Agreement Reached with Amtrak to Prevent Outsourcing Reservation Sales Office Work
December 21, 2006—TCU has reached an agreement with Amtrak that puts a stop to Amtrak’s previously announced plans to hire an outside contractor to perform reservation sales office work.
The agreement establishes a longer rate progression, with lower starting rates applying to reservation sales agents hired after the date of the agreement. After eight years, the new employees will achieve the 100 percent rate – there is no permanent second tier of rates.
Current reservations sales workers are unaffected, except that current part-timers will not be forced to go full-time or lose their jobs, as would have been required if Amtrak proceeded to contract out the work. The new rates will be subject to all future wage increases. No other rules affecting reservation sales workers will be affected.
The new rates for new hires are still considerably higher than rates at U.S. call centers, both union and non-union.
The ban on outsourcing reservations work will last for five years. Amtrak can then give six months notice to cancel, but if it cancels, the new rate progression would also be cancelled and employees subject to it would immediately snap up to what their rates would have been had they been hired under the current rate progression. If cancelled, Amtrak would also lose their contractual authority to have part-time reservation workers.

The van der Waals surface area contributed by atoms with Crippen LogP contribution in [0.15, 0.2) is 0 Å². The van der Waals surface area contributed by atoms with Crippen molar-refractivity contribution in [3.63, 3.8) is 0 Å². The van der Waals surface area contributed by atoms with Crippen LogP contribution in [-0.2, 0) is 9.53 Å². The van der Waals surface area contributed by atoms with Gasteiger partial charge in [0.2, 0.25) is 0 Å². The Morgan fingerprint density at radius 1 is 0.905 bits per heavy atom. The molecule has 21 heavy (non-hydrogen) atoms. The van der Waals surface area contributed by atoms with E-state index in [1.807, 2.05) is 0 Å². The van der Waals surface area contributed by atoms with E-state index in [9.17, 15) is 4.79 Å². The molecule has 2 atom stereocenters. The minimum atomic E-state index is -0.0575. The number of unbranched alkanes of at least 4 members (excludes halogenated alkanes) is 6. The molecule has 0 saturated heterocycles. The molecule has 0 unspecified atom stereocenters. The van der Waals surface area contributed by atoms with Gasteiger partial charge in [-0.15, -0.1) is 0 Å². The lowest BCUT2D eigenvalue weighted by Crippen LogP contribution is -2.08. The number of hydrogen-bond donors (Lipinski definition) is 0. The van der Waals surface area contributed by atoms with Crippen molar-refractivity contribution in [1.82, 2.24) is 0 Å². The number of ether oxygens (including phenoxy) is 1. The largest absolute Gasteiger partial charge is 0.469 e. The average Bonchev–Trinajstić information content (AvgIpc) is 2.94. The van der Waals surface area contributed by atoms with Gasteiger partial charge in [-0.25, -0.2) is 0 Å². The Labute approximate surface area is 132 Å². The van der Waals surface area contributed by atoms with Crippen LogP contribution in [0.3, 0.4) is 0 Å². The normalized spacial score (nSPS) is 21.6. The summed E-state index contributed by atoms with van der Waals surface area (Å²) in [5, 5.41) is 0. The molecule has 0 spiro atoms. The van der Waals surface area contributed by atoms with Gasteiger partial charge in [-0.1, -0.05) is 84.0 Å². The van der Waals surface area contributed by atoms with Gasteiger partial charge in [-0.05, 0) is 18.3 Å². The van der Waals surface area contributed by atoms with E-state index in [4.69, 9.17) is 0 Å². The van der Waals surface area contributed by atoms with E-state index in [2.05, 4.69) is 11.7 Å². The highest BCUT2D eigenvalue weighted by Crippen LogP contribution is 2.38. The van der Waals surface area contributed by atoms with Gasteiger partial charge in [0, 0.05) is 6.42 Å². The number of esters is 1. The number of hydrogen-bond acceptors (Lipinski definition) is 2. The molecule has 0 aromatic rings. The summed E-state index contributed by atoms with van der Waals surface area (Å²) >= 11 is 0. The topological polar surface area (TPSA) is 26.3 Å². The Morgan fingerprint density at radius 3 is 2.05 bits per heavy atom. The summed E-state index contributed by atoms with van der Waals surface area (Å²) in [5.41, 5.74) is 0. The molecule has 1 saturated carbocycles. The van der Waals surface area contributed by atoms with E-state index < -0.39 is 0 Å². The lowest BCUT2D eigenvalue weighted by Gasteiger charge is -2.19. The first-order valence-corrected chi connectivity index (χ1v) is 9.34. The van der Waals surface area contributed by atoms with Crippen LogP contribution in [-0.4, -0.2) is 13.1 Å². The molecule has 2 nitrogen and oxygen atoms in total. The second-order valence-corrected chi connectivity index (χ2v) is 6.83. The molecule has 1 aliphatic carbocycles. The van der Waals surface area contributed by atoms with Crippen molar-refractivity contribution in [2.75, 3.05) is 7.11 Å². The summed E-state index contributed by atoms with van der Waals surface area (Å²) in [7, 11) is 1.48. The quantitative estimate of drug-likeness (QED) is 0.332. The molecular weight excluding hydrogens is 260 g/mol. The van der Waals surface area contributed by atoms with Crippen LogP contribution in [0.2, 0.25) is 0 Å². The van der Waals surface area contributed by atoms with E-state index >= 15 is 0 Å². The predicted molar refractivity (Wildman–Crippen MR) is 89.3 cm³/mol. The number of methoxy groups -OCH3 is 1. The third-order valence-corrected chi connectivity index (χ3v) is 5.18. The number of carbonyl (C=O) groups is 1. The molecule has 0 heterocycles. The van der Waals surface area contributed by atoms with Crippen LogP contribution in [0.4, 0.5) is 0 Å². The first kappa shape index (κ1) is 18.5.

The dispute over reservation sales outsourcing began earlier this year when the Amtrak Board of Directors decided to solicit bids from outside call centers to perform reservation sales work. Congress threatened to pass a law that would prohibit Amtrak from contracting out the work to foreign call centers but would have permitted domestic outsourcing.
Amtrak received several bids from U.S. call centers that paid their reservation workers $9 an hour starting, maxing out at around $12 an hour, well below TCU-negotiated reservation rates. Amtrak proceeded to give its required six months notice to cancel an existing agreement that allowed Amtrak to have a percentage of part-time workers as long as reservations work was not contracted out. The cancellation of that agreement would have forced current part time workers to go full time or quit. Going forward, the contractor would have handled an ever-growing percentage of calls, as the current workforce attrited. There would have been no overtime opportunities for current workers as well.